Keep in mind that many of these teachers teach in isolation. If you're the only K - 2 teacher in your school, you don't get the opportunity to talk about teaching with other primary teachers. But CITW provided a common language base so that when these groups of teachers were in the same room, they could move their thinking forward during those 90 minutes: A little prompting from the research presented with time to talk about what works in their own classrooms. It's easy for a lot of us to forget about all the challenges small rural schools have. Teachers there are just as passionate about teaching and learning...and just as overwhelmed (if not more) by the responsibilities posed by their jobs. I won't tell you that a discussion of CITW (or any other book) will change their lives or solve the problems they face, but it does provide a connection with teachers in other places. I have been told that even when "outside" PD opportunities are available, many of these rural teachers do not feel comfortable attending because they think others look down on their job situation (i.e. small school = hick). To have a time and space to safely meet and talk with other teachers is a powerful opportunity for them.
As I've prepared for these sessions, I've had an opportunity to really dig into the second edition of CITW. There are several improvements over the original version, beginning with the simple reorganization of chapters. I like that there is some structure now for learning environments and supporting students to understand and extend their knowledge and skills. I think this would be especially meaningful for beginning teachers who are learning how to put the pieces together and when to leverage particular strategies. The research for this edition of CITW has been updated. For my work with rural teachers, I was able to use Google Scholar to create links to the new citations. Cooperative Learning is not a new idea or strategy, but what we know about how it works in the classroom increases all the time. Fresh eyes are important. I don't want my doctor restricted to using information from 30 years ago...I want him/her to keep current, even if the disease isn't new. I like seeing new references in the educational research. It doesn't mean the old stuff was wrong, just helps us extend what we know. While the first edition supplied more specifics about the effectiveness of each strategy, the second gives better ideas about applying the strategies, along with brief case study examples. This edition even extends the ideas into the realm of technological ways to demonstrate learning. For example, how might teachers and students use blogs in the classroom to reflect on learning goals and set new objectives? I won't claim that the edtech way is better than pencil and paper---you know me better than that---but I do like the acknowledgement that there are multiple ways for students to access and demonstrate learning.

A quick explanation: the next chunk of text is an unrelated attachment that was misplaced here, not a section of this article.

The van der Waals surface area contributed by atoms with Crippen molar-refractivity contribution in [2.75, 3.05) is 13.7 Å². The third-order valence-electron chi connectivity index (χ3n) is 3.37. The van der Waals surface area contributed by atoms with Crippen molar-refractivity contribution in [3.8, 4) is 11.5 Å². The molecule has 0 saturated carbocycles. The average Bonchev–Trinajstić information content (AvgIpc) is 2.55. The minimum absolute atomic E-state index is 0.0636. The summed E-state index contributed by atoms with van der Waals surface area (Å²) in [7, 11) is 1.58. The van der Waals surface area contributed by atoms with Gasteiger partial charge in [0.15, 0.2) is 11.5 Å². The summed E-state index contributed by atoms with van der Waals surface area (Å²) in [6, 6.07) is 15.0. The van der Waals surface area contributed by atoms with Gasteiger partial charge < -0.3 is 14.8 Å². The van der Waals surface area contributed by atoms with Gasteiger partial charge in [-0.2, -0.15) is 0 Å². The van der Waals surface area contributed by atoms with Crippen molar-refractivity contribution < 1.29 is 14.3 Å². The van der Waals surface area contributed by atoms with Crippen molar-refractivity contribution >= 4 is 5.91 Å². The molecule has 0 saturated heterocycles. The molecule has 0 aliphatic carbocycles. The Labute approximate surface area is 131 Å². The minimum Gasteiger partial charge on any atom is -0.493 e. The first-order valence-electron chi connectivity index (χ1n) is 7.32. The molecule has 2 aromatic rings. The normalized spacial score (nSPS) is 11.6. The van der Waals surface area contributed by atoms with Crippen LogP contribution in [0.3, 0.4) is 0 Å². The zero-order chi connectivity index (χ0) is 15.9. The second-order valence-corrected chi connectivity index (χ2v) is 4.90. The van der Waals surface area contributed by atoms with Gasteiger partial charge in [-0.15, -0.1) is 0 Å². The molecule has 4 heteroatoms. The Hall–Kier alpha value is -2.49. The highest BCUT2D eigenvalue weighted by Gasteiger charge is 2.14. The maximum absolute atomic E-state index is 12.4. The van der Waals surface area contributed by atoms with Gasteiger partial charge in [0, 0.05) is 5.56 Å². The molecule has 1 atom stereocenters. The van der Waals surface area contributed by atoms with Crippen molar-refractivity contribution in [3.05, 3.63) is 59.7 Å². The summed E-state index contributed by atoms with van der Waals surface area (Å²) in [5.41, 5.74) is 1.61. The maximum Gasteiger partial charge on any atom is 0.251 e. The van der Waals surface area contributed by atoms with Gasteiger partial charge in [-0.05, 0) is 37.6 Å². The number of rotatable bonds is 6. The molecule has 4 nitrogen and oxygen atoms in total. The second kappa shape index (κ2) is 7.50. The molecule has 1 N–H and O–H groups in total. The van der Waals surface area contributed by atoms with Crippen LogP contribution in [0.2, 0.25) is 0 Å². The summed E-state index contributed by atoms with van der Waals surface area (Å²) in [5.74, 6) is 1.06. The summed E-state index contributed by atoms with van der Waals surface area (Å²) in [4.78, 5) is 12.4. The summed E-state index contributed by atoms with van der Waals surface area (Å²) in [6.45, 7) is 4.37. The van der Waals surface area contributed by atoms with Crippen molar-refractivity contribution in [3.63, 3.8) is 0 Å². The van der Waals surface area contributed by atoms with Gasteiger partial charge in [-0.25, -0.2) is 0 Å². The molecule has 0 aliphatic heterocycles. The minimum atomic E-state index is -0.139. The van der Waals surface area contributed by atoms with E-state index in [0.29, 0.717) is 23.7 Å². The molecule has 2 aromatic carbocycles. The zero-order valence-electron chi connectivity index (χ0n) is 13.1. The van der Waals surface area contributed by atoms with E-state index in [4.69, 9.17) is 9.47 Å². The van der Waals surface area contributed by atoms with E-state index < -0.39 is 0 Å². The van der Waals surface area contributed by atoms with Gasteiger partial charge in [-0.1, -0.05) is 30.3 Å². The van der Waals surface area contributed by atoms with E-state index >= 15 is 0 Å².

I've had a lot of fun this spring getting to know and learn from teachers all over Washington. We'll also be having 3-day summer events where we will bring many rural educators together for some intensive discussion and work. These are fabulous events. It's so much fun to see them interact with others who really "get" what their classroom world is like. CITW will continue to be a part of the sessions this summer. We'll dig in a little deeper, make more connections with the work they do, and extend it into assessment, grading, and data use. This year, it's all about getting back to basics.